“A lot of families are highly connected,” said Dr. Anuj Mehta, a Denver Health and Hospitals Pulmonary and Critical Health Physician. While Mehta is American-born, he remains connected to extended family living in India. While the internet has made staying in touch easier, there remains an eleven hour time zone challenge. Timing one’s call is important.

Though India’s numbers may differ from America’s, the emotional impact of the virus is not unlike this country’s. “Families have not been able to get together,” he said. Celebrating weddings and births, even mourning the loss of loved ones, has had to be postponed.

Mehta, along with the rest of the world, has watched India’s challenges mount. The first wave of the virus, while not negligible, was scant in a country of nearly 1.5 billion. “Initially,” he said, “it was ten thousand (cases) a day.” Like other countries that may have inspired a false confidence. “Cities opened up; work resumed. There was social distancing, mask wearing. Things were more lax.”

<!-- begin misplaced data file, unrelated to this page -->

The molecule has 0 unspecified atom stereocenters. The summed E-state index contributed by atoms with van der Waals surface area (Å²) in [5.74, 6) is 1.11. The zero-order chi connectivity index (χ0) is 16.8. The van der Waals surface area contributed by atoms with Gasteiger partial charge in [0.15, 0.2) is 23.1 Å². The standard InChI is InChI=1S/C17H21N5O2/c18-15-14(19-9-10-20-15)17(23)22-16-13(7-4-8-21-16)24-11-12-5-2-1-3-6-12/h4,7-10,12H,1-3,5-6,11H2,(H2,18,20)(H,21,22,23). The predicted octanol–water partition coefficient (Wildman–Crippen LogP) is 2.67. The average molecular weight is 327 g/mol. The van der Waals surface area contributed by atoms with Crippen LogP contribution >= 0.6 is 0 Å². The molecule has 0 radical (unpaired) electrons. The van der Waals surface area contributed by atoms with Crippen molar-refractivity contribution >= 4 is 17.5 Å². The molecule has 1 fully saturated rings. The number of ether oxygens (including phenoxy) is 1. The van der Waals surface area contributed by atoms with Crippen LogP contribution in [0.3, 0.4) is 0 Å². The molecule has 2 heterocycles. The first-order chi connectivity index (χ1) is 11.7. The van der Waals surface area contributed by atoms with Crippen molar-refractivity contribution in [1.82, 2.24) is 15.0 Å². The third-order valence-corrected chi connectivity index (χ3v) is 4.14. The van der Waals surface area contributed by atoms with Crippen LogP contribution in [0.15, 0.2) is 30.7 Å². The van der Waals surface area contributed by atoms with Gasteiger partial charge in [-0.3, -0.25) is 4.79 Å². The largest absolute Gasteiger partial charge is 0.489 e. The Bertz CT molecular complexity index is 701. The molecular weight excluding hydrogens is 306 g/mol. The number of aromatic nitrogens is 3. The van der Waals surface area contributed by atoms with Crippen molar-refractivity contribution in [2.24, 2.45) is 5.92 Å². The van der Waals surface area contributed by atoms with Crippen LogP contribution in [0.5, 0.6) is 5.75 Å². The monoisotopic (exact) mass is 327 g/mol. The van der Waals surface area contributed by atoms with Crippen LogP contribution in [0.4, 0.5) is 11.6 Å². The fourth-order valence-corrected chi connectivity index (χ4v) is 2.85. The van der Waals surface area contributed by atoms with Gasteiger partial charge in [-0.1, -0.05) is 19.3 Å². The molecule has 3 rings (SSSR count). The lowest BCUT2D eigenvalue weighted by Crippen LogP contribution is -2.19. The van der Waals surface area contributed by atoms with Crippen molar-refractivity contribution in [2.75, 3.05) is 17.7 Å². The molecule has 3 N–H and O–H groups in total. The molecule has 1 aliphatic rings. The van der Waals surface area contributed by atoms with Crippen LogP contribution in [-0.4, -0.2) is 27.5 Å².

Similarly, said Mehta, “pandemic fatigue,” set in. India became accustomed to the virus and grew complacent. Religious holidays---and their accompanying large gatherings---were celebrated. Add to that national elections in the world’s largest democracy. It was, said Mehta, “the perfect storm” and prelude to the second wave.

In Pueblo, one of Colorado’s hot zones for COVID-19, Dr. Sandeep Vijan wages a daily battle against the virus at the city’s Parkview Hospital. At the same time, he deals with the emotions of family caught in the virus’s crossfire on the other side of the world. “As a physician,” said the hospital’s Chief Medical Officer, “I have had a front-row seat to the COVID-19 pandemic.” Just months ago, Vijan’s hospital was nearly overwhelmed with COVID patients pushing the facility’s limits to near capacity. Things have stabilized but there is no assurance they won’t return to last winter’s levels.